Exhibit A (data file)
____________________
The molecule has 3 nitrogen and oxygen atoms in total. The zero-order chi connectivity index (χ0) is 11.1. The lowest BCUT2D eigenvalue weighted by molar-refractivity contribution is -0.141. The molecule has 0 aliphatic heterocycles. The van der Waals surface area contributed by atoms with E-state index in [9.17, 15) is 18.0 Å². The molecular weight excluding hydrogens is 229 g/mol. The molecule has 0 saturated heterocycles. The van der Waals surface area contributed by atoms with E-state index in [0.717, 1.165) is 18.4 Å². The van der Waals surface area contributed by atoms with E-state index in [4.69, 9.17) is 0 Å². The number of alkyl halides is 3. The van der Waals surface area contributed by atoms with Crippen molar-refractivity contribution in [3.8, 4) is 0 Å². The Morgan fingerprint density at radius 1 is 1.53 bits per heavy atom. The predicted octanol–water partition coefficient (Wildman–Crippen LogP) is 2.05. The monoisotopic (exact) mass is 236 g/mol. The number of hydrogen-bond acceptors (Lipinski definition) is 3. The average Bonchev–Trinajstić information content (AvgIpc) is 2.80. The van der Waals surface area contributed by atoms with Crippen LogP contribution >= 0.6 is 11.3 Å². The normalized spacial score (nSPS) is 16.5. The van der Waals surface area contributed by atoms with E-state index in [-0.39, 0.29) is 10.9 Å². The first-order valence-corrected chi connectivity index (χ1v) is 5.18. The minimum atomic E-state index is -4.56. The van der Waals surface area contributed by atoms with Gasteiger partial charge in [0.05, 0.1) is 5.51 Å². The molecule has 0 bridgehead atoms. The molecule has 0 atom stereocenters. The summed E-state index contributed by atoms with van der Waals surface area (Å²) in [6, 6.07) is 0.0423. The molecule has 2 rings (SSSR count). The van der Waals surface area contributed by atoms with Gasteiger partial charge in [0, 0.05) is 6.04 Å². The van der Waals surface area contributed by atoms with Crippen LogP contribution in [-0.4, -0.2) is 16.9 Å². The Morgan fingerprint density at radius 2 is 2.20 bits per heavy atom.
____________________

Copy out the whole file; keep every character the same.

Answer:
The molecule has 3 nitrogen and oxygen atoms in total. The zero-order chi connectivity index (χ0) is 11.1. The lowest BCUT2D eigenvalue weighted by molar-refractivity contribution is -0.141. The molecule has 0 aliphatic heterocycles. The van der Waals surface area contributed by atoms with E-state index in [9.17, 15) is 18.0 Å². The molecular weight excluding hydrogens is 229 g/mol. The molecule has 0 saturated heterocycles. The van der Waals surface area contributed by atoms with E-state index in [0.717, 1.165) is 18.4 Å². The van der Waals surface area contributed by atoms with E-state index in [4.69, 9.17) is 0 Å². The number of alkyl halides is 3. The van der Waals surface area contributed by atoms with Crippen molar-refractivity contribution in [3.8, 4) is 0 Å². The Morgan fingerprint density at radius 1 is 1.53 bits per heavy atom. The predicted octanol–water partition coefficient (Wildman–Crippen LogP) is 2.05. The monoisotopic (exact) mass is 236 g/mol. The number of hydrogen-bond acceptors (Lipinski definition) is 3. The average Bonchev–Trinajstić information content (AvgIpc) is 2.80. The van der Waals surface area contributed by atoms with Crippen LogP contribution >= 0.6 is 11.3 Å². The normalized spacial score (nSPS) is 16.5. The van der Waals surface area contributed by atoms with E-state index in [-0.39, 0.29) is 10.9 Å². The first-order valence-corrected chi connectivity index (χ1v) is 5.18. The minimum atomic E-state index is -4.56. The van der Waals surface area contributed by atoms with Gasteiger partial charge in [0.05, 0.1) is 5.51 Å². The molecule has 0 bridgehead atoms. The molecule has 0 atom stereocenters. The summed E-state index contributed by atoms with van der Waals surface area (Å²) in [6, 6.07) is 0.0423. The molecule has 2 rings (SSSR count). The van der Waals surface area contributed by atoms with Gasteiger partial charge in [0, 0.05) is 6.04 Å². The van der Waals surface area contributed by atoms with Crippen LogP contribution in [-0.4, -0.2) is 16.9 Å². The Morgan fingerprint density at radius 2 is 2.20 bits per heavy atom.